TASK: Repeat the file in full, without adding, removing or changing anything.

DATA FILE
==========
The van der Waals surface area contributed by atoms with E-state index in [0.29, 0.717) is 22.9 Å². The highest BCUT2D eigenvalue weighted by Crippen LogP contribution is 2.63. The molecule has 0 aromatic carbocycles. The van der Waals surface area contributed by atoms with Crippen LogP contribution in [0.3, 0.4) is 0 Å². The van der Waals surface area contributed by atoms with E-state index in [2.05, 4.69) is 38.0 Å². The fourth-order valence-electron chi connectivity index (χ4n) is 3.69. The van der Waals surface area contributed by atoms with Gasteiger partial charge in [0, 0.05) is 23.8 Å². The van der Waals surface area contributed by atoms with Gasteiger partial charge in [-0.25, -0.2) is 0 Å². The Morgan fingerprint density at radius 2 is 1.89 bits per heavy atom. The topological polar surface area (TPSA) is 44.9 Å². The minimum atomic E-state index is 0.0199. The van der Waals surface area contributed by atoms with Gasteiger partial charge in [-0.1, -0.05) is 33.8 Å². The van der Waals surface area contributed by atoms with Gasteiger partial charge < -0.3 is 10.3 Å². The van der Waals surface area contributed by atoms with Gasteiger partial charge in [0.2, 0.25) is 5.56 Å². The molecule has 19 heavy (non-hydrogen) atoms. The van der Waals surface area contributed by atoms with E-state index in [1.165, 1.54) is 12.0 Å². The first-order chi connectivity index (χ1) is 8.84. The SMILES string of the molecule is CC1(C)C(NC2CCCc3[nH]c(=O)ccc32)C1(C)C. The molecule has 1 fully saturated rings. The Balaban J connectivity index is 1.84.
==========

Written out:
The van der Waals surface area contributed by atoms with E-state index in [0.29, 0.717) is 22.9 Å². The highest BCUT2D eigenvalue weighted by Crippen LogP contribution is 2.63. The molecule has 0 aromatic carbocycles. The van der Waals surface area contributed by atoms with Crippen LogP contribution in [0.3, 0.4) is 0 Å². The van der Waals surface area contributed by atoms with E-state index in [2.05, 4.69) is 38.0 Å². The fourth-order valence-electron chi connectivity index (χ4n) is 3.69. The van der Waals surface area contributed by atoms with Gasteiger partial charge in [0, 0.05) is 23.8 Å². The van der Waals surface area contributed by atoms with Gasteiger partial charge in [-0.25, -0.2) is 0 Å². The Morgan fingerprint density at radius 2 is 1.89 bits per heavy atom. The topological polar surface area (TPSA) is 44.9 Å². The minimum atomic E-state index is 0.0199. The van der Waals surface area contributed by atoms with Gasteiger partial charge in [-0.1, -0.05) is 33.8 Å². The van der Waals surface area contributed by atoms with Gasteiger partial charge < -0.3 is 10.3 Å². The van der Waals surface area contributed by atoms with Gasteiger partial charge in [0.2, 0.25) is 5.56 Å². The molecule has 19 heavy (non-hydrogen) atoms. The van der Waals surface area contributed by atoms with E-state index in [1.165, 1.54) is 12.0 Å². The first-order chi connectivity index (χ1) is 8.84. The SMILES string of the molecule is CC1(C)C(NC2CCCc3[nH]c(=O)ccc32)C1(C)C. The molecule has 1 fully saturated rings. The Balaban J connectivity index is 1.84.